Monday, May 01, 2006

Tentative progress against glioma

I know of two friends of mine, both exemplary individuals with young families, who've died young from glioma. It can be a difficult death, with incremental disability as the surgeons fight a delaying action against the ever-growing tumor. A nasty illness.

So any good news attracts my personal attention, even something as preliminary as this announcement. It may not turn into anything that's clinically relevant; these small trials are infamous for showing dramatic results that turn out to be illusory. It's noteworthy though for the text I've bolded below:
BBC NEWS | Health | Hope for new brain tumour vaccine

US researchers say their vaccine increased survival times for the 23 glioblastoma multiforme patients they tested it on by at least 18 months.

Only four patients went on to die from the cancer, the study to be presented at a meeting of experts in the US said.

... works by targeting a protein thought to drive the tumour's spread...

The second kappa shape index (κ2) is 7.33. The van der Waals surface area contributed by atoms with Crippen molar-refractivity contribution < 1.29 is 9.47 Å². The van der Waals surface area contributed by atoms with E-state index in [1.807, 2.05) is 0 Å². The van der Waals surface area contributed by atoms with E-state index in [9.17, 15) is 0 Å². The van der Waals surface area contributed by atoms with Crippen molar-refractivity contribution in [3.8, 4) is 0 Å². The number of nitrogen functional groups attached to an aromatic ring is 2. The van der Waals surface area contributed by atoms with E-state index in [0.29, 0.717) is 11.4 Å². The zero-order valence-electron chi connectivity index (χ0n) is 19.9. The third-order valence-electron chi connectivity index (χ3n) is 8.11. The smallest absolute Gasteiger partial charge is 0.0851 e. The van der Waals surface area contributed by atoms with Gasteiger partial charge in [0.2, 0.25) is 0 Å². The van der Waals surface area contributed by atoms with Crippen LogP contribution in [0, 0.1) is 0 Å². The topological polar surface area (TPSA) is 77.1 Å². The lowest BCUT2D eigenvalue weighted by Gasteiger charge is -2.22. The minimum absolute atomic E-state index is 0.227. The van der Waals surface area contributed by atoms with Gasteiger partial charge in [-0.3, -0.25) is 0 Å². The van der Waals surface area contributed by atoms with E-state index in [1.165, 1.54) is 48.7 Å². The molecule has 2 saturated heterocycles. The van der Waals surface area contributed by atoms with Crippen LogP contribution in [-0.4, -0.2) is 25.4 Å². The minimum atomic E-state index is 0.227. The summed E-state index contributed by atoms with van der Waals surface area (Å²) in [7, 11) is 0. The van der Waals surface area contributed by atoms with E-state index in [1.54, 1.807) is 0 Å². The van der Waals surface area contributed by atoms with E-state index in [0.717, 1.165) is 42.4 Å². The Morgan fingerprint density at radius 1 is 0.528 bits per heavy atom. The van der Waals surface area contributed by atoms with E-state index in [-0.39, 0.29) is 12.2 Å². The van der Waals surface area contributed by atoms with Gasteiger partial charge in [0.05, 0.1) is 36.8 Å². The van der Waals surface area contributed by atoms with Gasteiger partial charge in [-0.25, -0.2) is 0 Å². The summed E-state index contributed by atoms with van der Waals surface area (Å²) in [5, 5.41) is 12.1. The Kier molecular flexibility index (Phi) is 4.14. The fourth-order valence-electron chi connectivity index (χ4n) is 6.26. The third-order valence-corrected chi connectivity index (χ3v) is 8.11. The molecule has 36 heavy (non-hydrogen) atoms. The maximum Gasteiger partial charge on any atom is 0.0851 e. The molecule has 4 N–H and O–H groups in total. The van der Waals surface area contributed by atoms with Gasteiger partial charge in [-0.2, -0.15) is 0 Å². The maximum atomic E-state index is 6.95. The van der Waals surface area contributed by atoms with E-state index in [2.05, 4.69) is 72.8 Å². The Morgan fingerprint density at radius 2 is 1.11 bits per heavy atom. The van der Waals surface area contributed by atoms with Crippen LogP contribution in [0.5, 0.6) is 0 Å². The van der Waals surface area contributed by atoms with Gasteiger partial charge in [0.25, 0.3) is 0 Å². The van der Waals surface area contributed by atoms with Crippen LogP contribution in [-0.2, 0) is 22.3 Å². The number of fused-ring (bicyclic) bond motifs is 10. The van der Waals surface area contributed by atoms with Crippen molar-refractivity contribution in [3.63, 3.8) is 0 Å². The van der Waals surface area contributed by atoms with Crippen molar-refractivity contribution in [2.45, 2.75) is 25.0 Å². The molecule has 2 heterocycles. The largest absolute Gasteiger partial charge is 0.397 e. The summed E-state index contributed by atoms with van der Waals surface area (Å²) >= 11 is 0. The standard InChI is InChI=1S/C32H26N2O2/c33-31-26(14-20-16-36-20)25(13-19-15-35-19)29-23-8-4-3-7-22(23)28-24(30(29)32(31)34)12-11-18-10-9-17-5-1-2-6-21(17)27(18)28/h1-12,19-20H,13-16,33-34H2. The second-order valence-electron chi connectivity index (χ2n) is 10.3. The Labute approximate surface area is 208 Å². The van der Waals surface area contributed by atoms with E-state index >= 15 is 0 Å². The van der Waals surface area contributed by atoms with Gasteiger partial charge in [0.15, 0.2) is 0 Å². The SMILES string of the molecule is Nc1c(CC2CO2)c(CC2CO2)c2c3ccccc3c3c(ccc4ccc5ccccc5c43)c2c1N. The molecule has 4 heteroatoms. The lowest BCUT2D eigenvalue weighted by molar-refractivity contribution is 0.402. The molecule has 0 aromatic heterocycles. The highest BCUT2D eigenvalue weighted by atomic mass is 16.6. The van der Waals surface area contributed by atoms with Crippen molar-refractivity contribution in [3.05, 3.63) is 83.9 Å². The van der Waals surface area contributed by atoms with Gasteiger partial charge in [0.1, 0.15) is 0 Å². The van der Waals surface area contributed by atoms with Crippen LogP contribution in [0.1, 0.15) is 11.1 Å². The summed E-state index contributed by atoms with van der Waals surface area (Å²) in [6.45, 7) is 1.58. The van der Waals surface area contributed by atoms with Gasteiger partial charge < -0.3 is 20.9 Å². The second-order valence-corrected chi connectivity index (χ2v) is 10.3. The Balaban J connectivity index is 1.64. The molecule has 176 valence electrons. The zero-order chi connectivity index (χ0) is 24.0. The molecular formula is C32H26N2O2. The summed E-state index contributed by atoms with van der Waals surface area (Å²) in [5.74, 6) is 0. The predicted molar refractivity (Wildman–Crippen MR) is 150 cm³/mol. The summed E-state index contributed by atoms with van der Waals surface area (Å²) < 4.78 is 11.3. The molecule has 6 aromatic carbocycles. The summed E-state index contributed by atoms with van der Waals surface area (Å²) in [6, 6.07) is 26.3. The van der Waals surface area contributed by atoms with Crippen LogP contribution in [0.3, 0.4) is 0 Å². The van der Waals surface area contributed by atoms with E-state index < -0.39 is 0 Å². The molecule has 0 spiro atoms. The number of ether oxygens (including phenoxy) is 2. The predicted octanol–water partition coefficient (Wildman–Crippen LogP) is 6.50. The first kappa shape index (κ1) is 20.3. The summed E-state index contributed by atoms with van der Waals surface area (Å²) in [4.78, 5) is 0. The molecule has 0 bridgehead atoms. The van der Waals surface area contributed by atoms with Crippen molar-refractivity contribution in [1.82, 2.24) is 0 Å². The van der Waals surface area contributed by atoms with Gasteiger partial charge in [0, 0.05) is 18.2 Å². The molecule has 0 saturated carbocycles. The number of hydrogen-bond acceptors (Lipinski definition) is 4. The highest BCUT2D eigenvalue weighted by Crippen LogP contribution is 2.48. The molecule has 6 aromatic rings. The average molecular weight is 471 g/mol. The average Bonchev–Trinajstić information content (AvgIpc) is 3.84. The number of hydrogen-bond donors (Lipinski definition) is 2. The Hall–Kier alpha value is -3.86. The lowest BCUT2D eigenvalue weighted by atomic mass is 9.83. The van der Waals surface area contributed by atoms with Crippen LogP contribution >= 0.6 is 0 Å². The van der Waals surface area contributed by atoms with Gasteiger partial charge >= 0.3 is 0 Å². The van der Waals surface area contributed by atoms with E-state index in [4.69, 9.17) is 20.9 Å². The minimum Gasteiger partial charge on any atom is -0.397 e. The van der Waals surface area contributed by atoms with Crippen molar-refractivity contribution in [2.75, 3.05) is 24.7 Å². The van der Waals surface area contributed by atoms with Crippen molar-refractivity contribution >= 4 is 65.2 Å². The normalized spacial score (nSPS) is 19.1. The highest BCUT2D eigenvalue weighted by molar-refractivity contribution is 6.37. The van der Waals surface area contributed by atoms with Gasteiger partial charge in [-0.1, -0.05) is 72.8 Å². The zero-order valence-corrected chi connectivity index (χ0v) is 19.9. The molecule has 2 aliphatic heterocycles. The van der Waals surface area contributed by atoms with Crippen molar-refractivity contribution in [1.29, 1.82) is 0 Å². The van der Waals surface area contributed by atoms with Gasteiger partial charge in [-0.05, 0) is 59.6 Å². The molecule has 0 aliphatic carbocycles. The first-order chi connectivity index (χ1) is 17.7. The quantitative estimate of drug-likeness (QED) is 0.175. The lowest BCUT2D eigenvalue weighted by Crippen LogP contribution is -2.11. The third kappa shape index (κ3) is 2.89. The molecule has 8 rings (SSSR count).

It uses an artificial form of the protein, which is found on the outside of 30-50% of tumours, to alert the immune system to its presence and attack it.

The brain is tricked into thinking the protein, known as EGFRvIII, is foreign, and fighter cells in the immune system are sent in.

Amy Heimberger, assistant professor of neurosurgery at the MD Anderson Cancer Center in Texas, said the vaccine was an easy-to-use "off-the-shelf" treatment that could potentially help half of all patients with glioblastoma multiforme (GBM).

She said results from the trial showed the vaccine significantly delays the progression of tumours until the cancer finds a new way to grow.

... when tumours did grow again they did not display the EGFRvIII protein
When I was a medical student in 1982 there was great excitement about using immunotherapy to fight cancer. Alas, it almost all failed, though I think there was limited success with some type of melanoma. The fact that the gliomas broke free in this study only after by suprressing this key protein is what makes this result interesting and more plausible than most. There's hope that a combination of modalities might result in real progress -- maybe years of good quality survival and possibly the occasional cure ...

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